Statistical Portrait of Hispanics in the United States, 1980 – 2013
There were 54 million Hispanics in the United States in 2013, comprising 17.1% of the total U.S. population. In 1980, with a population of 14.8 million, Hispanics made up just 6.5% of the total U.S. population.
With help from Mexico, number of child migrants crossing U.S. border falls
Mexico’s 3,819 deportations of unaccompanied minors from Central America during the first five months of fiscal year 2015 represent a 56% increase over the same period a year earlier.
Car, bike or motorcycle? Depends on where you live
In asking people in 44 countries which of these they owned, we found notable differences between economically advanced nations, emerging markets and developing countries.
Obama to meet Latin American leaders amid positive views of U.S. in the region
A 2014 Pew Research Center survey of 43 countries showed that a median of 65% of people in Latin America had a positive view of the U.S.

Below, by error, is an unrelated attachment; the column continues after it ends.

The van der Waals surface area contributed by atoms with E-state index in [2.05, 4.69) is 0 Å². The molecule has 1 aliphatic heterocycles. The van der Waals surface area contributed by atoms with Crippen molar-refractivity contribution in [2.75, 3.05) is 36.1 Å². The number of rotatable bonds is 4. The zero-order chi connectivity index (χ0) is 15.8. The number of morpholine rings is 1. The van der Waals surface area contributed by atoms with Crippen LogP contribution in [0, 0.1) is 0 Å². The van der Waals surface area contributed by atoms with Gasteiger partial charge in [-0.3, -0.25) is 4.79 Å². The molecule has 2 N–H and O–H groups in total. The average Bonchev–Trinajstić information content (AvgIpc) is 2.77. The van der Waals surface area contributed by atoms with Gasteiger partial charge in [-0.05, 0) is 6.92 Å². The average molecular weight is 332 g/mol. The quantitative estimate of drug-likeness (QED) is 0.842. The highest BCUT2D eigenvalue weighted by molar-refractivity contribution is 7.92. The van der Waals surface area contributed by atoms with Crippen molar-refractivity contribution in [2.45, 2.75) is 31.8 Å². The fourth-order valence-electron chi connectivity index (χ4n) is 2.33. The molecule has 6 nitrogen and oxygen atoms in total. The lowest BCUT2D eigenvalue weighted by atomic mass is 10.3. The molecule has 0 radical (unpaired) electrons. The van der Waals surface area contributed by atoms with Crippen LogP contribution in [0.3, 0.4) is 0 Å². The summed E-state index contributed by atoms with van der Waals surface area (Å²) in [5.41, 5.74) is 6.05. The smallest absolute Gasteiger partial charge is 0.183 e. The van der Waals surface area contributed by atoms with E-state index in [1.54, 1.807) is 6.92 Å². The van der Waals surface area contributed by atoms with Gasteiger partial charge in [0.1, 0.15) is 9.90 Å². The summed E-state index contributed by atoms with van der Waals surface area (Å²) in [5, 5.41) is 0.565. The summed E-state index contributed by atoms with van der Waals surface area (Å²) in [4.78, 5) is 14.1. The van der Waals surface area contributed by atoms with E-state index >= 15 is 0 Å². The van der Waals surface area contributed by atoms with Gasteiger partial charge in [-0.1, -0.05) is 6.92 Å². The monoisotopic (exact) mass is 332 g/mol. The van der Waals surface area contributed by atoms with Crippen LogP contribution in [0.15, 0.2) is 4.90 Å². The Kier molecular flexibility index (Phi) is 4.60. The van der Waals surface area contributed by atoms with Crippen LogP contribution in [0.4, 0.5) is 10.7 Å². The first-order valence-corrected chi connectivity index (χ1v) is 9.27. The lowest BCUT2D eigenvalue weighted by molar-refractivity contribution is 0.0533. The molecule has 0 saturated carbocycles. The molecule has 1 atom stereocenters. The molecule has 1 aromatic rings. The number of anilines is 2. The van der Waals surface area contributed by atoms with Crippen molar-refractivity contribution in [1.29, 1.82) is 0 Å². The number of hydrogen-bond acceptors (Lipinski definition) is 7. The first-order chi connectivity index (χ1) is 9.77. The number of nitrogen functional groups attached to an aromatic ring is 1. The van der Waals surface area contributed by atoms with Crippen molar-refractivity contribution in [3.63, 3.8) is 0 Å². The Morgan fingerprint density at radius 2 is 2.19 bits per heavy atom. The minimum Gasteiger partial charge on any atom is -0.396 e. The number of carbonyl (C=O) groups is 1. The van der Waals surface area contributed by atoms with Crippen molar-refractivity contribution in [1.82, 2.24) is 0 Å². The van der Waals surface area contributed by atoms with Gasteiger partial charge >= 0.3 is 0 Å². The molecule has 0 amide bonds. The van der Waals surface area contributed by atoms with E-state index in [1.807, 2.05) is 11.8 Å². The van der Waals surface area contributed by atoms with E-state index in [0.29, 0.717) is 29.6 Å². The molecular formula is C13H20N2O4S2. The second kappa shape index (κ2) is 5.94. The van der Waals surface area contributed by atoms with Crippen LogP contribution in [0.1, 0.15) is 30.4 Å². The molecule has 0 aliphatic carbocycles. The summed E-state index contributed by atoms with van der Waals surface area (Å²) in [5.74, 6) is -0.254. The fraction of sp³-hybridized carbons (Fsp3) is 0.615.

Religious conversion in Latin America: How we surveyed people on their beliefs
Pew Research Center’s survey in 18 Latin American countries and Puerto Rico found that many Latin Americans are leaving Catholicism and joining evangelical Protestant churches. We sat down with senior researcher Neha Sahgal to see how these conclusions were reached.
U.S. border apprehensions of Mexicans fall to historic lows
For the first time on record, more non-Mexicans than Mexicans were apprehended at U.S. borders in 2014 by the Customs and Border Patrol.
As Cuban American demographics change, so do views of Cuba
President Obama’s change in policy towards Cuba comes as the Cuban American population itself is changing—in its demographics, views of U.S.-Cuba policy, and its politics.
Pope Francis’ Image Positive in Much of World
Pope Francis, leader of the world’s nearly 1.1 billion Catholics, enjoys broad support across much of the globe. A median of 60% across 43 nations have a favorable view of the pontiff.
On religion, Mexicans are more Catholic and often more traditional than Mexican Americans
Majorities of both groups self-identify as Catholic, but the percentage of Catholics is 20 percentage points higher among Mexicans (81%) than among Mexican Americans (61%).
Different destinations for U.S. Hispanics, Latin Americans who leave Catholic Church
The share of U.S. Hispanics and Latin Americans who are Catholic is declining, but the two groups are making different religious choices after leaving the church.